It’s our job to follow the evidence, wherever it might lead. That’s certainly true in cases of public corruption, our highest priority among criminal threats.
Public Corruption Primer
An FBI public corruption case is any criminal case where it’s alleged that either a public official (elected, appointed, or under contract) and/or a private individual has been or is engaged in a corrupt scheme that:
Involves a direct or indirect abuse of a public official’s trust; and/or
Undermines the integrity of federal, state, or local governmental operations in violation of federal law.
Categories of corruption the FBI investigates include legislative, executive, law enforcement, judicial, municipal, regulatory, contract, and prison.
The actual corrupt activities can vary. They include: bribery, fraud, extortion, embezzlement, conflict of interest, nepotism, influence-peddling, and the facilitating of criminal activity (i.e., money laundering and drug trafficking).
Unfortunately, public corruption matters keep the FBI very busy. At the end of fiscal year 2012, we had a pending caseload of close to 4,000 investigations. That same year, our public corruption investigations resulted in 830 arrests, almost 1,250 informations/indictments, and nearly 1,120 convictions.
So back in 2005, when we received reliable information that a sitting member of the U.S. Congress was allegedly using his official position to solicit bribes from American companies interested in doing business in Africa, we opened an investigation.
The congressman in question was William J. Jefferson, who had been serving the 2nd district of Louisiana since 1991.
Our investigation revealed that from 2000 to 2005, Jefferson sought hundreds of millions of dollars for himself and other co-conspirators from companies whose success depended on the approval of certain U.S. and West African government agencies. He ended up pocketing more than $478,000, but Jefferson wasted significantly more in U.S. government resources to further his illegal aims.
At one point, Jefferson turned from bribe recipient to bribe payer when he was caught on camera taking $100,000 in cash from our cooperating witness for use in paying off an African government official. A few days later, the FBI—while serving a search warrant on his residence—found $90,000 of that same cash in Jefferson’s freezer. And a legally authorized search of Jefferson’s office turned up documents later used as evidence during his trial.
Our investigation uncovered at least 11 distinct bribery schemes that involved Jefferson leading official business delegations to Africa, corresponding with U.S. and foreign government officials on congressional letterhead, and using some of his own staffers—unbeknownst to them—to promote the bribe-paying businesses.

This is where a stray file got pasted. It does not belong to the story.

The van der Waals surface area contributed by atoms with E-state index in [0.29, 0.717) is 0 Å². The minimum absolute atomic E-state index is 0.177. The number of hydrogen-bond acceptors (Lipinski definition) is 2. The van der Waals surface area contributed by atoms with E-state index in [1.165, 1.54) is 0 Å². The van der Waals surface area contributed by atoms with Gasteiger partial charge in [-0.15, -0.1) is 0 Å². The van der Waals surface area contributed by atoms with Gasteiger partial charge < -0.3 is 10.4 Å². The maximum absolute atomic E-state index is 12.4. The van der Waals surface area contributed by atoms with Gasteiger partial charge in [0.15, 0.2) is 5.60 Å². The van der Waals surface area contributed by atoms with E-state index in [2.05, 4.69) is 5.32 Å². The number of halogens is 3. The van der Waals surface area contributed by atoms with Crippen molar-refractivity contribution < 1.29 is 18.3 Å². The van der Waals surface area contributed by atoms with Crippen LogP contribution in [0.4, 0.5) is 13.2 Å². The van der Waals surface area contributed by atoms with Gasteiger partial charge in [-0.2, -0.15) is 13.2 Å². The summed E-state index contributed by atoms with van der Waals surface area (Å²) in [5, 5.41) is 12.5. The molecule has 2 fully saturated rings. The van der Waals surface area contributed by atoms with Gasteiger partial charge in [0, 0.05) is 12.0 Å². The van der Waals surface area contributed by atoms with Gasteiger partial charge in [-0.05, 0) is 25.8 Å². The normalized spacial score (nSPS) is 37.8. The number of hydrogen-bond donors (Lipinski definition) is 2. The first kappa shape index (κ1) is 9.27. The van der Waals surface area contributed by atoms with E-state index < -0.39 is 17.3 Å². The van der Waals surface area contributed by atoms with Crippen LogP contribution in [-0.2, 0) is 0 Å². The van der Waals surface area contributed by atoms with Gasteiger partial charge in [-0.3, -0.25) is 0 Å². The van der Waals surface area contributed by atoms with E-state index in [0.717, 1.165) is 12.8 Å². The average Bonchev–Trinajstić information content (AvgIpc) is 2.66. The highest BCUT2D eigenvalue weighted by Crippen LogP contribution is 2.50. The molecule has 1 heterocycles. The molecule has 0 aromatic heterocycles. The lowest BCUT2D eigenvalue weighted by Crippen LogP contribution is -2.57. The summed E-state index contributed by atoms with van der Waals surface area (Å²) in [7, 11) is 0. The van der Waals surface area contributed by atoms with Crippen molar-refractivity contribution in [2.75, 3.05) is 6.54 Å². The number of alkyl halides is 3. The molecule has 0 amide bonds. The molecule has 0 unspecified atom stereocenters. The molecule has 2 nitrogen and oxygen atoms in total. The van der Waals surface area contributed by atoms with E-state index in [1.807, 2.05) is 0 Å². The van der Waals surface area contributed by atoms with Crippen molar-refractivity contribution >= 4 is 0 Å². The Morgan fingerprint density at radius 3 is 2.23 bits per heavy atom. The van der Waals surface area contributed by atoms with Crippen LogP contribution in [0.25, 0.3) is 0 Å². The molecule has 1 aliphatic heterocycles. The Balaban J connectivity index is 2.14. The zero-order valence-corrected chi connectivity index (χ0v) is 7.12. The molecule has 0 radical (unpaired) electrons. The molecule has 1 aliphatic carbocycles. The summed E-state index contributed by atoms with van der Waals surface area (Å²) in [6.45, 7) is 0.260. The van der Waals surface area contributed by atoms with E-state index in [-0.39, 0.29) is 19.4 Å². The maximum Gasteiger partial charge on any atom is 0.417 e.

In addition to damaging recorded conversations between Jefferson and our cooperating witness, his trial also featured more than 45 witnesses, including a dozen U.S. government officials he tried to influence to get favorable treatment for the businesses promising him bribes. He was convicted in August 2009 and ultimately sentenced to 13 years in prison. Jefferson appealed several times, but last November, the U.S. Supreme Court denied his petition to review his conviction.
Part of the $90,000 found in then-Congressman William Jefferson’s freezer during a law enforcement search of his residence; this particular bundle was wrapped in aluminum foil and concealed inside the pie crust box to the right.
Like many of our corruption cases, our investigation of Jefferson involved the use of sophisticated techniques like cooperating witnesses, consensual monitoring, court-authorized electronic surveillance, video surveillance, and analysis of financial records…all capabilities we’ve used against organized crime, sophisticated financial fraud rings, international drug cartels, and more. Because of our experience, our tools and techniques, our resources and reach, and our ability and authority, the FBI has a singular charge to investigate and root out corruption at all levels of government.
FBI case agent Tim Thibault of our Washington Field Office stressed the importance of a cooperating witness—a Virginia businesswoman—in the case: “She came to us saying that Congressman Jefferson offered to use his congressional office to assist her company in an international business deal in exchange for a percentage ownership of her company. She agreed to cooperate by providing us with historical information regarding her interactions with the congressman and other co-conspirators and by wearing a body recorder and meeting with the congressman to help the FBI gather valuable evidence of his corrupt activity.”